Testosterone deficiency and treatment in older men
Testosterone deficiency and treatment in older men: definition, treatment, pitfalls
By Michael Zitzmann
Centre for Reproductive Medicine and Andrology/Clinical Andrology of the University Clinics, Domagkstr. 11, Muenster D-48149, Germany
Asian Journal of Andrology (2010) 12: 623–625. doi: 10.1038/aja.2010.96; published online 23 August 2010.
Two manuscripts were recently published in the New England Journal of Medicine [1, 2] that relate to testosterone deficiency and treatment in older men. To many readers, both these studies will seem to be dealing with the same topic in a complementary manner: the first  looks at how to define an illness and the second  looks at how to treat it (or maybe not treat it). If perceived as having stringent logical (and clinical) progression, these papers could have a major impact not only on andrology but on medicine in general.
The first article is by Frederick Wu and his co-authors , using data from the European Male Aging Study. The authors recognize that the association between an age-related decline in testosterone concentration and a clinically relevant entity of (late-onset) hypogonadism in men remains a controversial concept. They sought evidence-based criteria to identify an illness named late-onset hypogonadism in a general male population using associations between symptoms and low testosterone levels. To this end, the authors used questionnaires to survey a random population-based sample of 3 369 men between the ages of 40 and 79 years from eight European locations about their general, sexual, physical, and psychological health as well as their testosterone levels .
The second article is from a research group led by Shalender Bhasin , reporting results from the Testosterone in Older Men with Mobility Limitations (TOM) trial. The TOM trial was a placebo-controlled, randomized study designed to determine the effects of testosterone administration on strength and physical function in older men with limitations in mobility and low serum concentrations of testosterone. Participants were 65 years or older, with a mean age of 74 years, and lived in Massachusetts. The trial, originally designed to last for 6 months for each individual, was discontinued by the data and safety monitoring board because they received a high rate of adverse cardiovascular events in the testosterone group compared to the placebo group .
Taken together, the two studies suggest a logical connection regarding the diagnosis and treatment of a particular disease, namely late-onset hypogonadism in men, and the likely cardiovascular hazards that are related to therapy by testosterone substitution. However, the principles and populations involved in these studies differ markedly; so this pair of papers does not in fact promote such conclusions. In addition, each study by itself has limitations regarding generelisability.
The study by Wu et al. , which is based on various general populations, not patients, across Europe, arrives at the conclusion that late-onset hypogonadism is rare in men (overall 2.1% of the study population). Although paucity of morning erections, low sexual desire, erectile dysfunction, inability to perform vigorous activity, depression and fatigue were significantly related to low testosterone levels and increased probabilities of the three sexual symptoms, and limited physical vigor was related to decreased total testosterone (tT) levels, only the three sexual symptoms had, in this specific analysis, a syndromic association with decreased testosterone levels. Therefore, the authors concluded that late-onset hypogonadism should be defined by the presence of at least three sexual symptoms associated with a tT level of less than 11 nmol per liter.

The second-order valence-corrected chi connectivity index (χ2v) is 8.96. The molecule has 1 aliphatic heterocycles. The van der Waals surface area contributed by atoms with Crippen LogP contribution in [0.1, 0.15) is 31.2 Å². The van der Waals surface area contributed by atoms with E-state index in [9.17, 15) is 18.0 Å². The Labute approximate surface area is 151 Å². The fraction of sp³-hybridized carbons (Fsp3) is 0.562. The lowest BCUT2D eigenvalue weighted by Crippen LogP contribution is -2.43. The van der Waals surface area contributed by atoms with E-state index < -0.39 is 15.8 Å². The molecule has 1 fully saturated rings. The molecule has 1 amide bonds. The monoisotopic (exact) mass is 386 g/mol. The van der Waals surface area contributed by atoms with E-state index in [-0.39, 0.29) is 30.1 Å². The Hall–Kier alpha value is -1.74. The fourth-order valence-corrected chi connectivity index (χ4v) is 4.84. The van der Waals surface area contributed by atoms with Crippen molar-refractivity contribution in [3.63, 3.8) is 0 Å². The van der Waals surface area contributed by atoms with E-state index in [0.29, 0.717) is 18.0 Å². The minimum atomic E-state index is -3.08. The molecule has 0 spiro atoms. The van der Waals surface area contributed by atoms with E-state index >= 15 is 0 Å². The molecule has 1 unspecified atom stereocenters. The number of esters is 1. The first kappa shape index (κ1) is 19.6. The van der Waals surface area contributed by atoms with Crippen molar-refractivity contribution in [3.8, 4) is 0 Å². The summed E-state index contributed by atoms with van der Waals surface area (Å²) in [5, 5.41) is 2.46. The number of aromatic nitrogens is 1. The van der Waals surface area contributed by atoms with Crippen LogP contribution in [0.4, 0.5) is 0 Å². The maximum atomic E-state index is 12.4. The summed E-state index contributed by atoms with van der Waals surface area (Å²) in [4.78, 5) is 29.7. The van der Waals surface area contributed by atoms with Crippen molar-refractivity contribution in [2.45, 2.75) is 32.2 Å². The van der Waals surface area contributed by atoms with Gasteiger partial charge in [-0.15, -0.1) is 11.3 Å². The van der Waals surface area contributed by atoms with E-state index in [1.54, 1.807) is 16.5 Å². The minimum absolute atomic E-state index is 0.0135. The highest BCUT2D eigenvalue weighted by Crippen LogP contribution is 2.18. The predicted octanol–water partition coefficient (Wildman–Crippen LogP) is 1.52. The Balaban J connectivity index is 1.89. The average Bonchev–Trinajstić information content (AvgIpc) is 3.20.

These are not the first results published from the European Male Aging Study. Previous publications from this research take a wider approach to the problem of low testosterone levels in aging men [3, 4]. It is acknowledged that the prevalence of low testosterone in men is more likely when increases in body-mass index (BMI) and numbers of coexisting illnesses are taken into account during modelling, which is a clinically reasonable approach: age itself is compatible with the likelihood of a multifactorial complex in which obesity and deterioration of general health are involved. The authors report a tT rate of 17.0% less than 11 nmol per liter and a syndromic association between low testosterone concentrations and obesity and comorbidities in their general population: men with a higher BMI were more likely to be diagnosed with hypogonadism with a relative risk ratio of 3.30 (P < 0.001) and 8.74 (P < 0.001) for a BMI of 25 to 30 kg m-2 or a BMI of greater than 30 kg m-2, respectively. Those who reported more than one comorbid condition had a relative risk ratio for hypogonadism of up to 2.25 (P < 0.05). Interestingly, older men were more likely, with a relative risk ratio of 3.04 (P < 0.001) per decade, to have hypogonadism, but this was also linked to both obesity and comorbidities [3, 4].
This corroborates a previous approach focused on patients, rather than subjects from a general population, which shows that in men with chronic illnesses, such as obesity, diabetes mellitus or metabolic syndromes, the prevalence of hypogonadism is about 40% . This is in agreement with current concepts regarding mutual and self-perpetuating disturbances of the hypothalamic-pituitary-gonadal axis and metabolic disorders in men . While all these approaches do not conclusively describe causalities for the disorder but rather describe associations, they provide a useful and holistic view of the aging male patient. The definition of a detached testosterone deficiency syndrome that is related to sexuality alone dose not appear to reflect accurately either the experience of the clinical realm or of the whole patient. Nevertheless, the paper by Wu and colleagues corroborates previous findings [7, 8] that different symptoms related to decreasing testosterone concentrations may have different thresholds (a range of 8 to 13 nmol L-1 is reported), which is clinically useful.